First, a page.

On Monday 1 February, Sir David Amess spoke in the debate on protecting tenants and leaseholders from unsafe cladding. As Chairman of the All-Party Parliamentary Fire Safety Rescue Group, Sir David is in regular communication with experts and specialists who strive to improve the safety of those living in unsafe buildings.
Sir David said:
Like all Members of Parliament, I have had residents raise these issues with me, and in Southend, they are particularly stressful for young couples starting out on home ownership. I say to the new Minister, who I welcome to his place: this is a complex problem that involves decisions by previous Governments of all persuasions, and a solution to it is far from easy. The whole history of freehold and leasehold has been long overdue for resolution, and I believe that the Government will tackle it. However, in the immediate term, I do agree that leaseholders should not be responsible for remedial work to identify unsafe properties with combustible materials on external walls that they bought in good faith. This includes not just unsafe cladding but a number of other deficiencies, such as unsafe insulation and combustible materials on balconies.
Leaseholders, however, should of course be expected to pay for any legitimate maintenance that is reasonable and fair. In most cases, a responsibility for paying for this remediation rests with the owner-developer. When there is a dispute or difficulty to identify the owner, I am asking the Government to make the necessary funding available, pending resolution. It is really unacceptable for people to continue to be expected to sleep safe in their beds at night while surrounded by combustible materials on the external walls of their homes—in many cases, living at some distance from the ground. However, I agree that UK taxpayers—many of whom do not even own a home and perhaps question why they should contribute—cannot ultimately be expected to pick up the costs of the remediation.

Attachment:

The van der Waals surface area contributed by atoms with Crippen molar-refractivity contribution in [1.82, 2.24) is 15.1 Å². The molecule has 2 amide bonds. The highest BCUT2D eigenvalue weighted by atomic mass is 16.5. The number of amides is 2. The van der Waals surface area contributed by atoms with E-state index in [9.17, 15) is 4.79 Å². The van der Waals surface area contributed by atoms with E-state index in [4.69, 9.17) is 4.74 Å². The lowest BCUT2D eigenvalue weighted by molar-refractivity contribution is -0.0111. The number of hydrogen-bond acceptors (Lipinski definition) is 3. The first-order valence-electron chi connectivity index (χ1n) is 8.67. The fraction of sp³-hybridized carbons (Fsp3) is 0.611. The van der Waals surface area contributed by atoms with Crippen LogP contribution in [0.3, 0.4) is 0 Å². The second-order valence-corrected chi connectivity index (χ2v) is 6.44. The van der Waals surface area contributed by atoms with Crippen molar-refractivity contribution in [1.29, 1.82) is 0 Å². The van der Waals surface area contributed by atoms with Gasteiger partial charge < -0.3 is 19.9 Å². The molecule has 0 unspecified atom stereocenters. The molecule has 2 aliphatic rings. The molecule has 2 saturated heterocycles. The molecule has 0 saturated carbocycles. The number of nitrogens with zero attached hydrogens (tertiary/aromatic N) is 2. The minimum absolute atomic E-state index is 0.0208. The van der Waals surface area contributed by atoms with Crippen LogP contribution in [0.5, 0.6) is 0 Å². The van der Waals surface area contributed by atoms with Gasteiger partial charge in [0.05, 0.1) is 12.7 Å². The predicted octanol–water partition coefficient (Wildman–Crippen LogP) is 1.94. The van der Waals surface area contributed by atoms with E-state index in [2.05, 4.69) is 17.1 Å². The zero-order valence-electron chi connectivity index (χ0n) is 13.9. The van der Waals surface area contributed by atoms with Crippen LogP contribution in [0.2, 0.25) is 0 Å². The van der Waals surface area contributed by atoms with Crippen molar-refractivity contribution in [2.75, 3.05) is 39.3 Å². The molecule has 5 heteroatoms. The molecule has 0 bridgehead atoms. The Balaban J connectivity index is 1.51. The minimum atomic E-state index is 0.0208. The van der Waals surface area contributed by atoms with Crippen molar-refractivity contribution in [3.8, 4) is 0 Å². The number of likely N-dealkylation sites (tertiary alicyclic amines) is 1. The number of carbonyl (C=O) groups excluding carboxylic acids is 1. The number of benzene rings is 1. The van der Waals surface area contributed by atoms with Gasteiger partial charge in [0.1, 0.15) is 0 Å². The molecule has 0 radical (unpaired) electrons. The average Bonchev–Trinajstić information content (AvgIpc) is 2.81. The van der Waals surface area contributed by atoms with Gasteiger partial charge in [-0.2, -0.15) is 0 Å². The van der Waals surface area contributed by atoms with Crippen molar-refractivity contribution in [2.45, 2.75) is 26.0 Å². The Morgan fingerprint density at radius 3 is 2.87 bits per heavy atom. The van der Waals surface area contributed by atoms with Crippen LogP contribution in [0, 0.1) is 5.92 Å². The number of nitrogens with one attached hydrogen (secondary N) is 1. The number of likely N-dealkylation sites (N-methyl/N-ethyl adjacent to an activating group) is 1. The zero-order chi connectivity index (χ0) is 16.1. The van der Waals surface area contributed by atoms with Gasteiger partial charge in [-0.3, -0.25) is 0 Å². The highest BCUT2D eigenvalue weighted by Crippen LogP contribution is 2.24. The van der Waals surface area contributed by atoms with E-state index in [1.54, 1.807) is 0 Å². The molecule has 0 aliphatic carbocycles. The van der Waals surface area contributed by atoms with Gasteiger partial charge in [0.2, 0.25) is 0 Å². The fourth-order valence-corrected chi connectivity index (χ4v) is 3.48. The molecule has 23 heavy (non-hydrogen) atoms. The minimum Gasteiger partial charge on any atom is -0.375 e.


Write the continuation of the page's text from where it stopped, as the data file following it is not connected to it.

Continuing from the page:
I very much support the Housing, Communities and Local Government Committee’s target for completion of the remedial work by June 2022, and meanwhile seek the bringing together of the RICS, the Association of British Insurers, banks, building societies and representatives from the fire safety sector. The Prime Minister was challenged on this issue last Wednesday and he said that
“the Secretary of State for Housing, Communities and Local Government will be bringing forward a plan very shortly.”
I know that he will honour that. The All-Party Parliamentary Fire Safety Rescue Group, which I chair, and the all-party parliamentary group on leasehold and commonhold reform, chaired by my hon. Friend the Member for Worthing West (Sir Peter Bottomley), have worked closely together. On 25 February at 4 o’clock I will be chairing a joint meeting of the groups, attended by leading Members of Parliament, and parliamentarians will have the opportunity to question the Minister, Lord Greenhalgh, directly on this issue. I will also be supporting amendments tabled by my hon. Friends the Members for Southampton, Itchen (Royston Smith) and for Stevenage (Stephen McPartland) when the Bill is debated.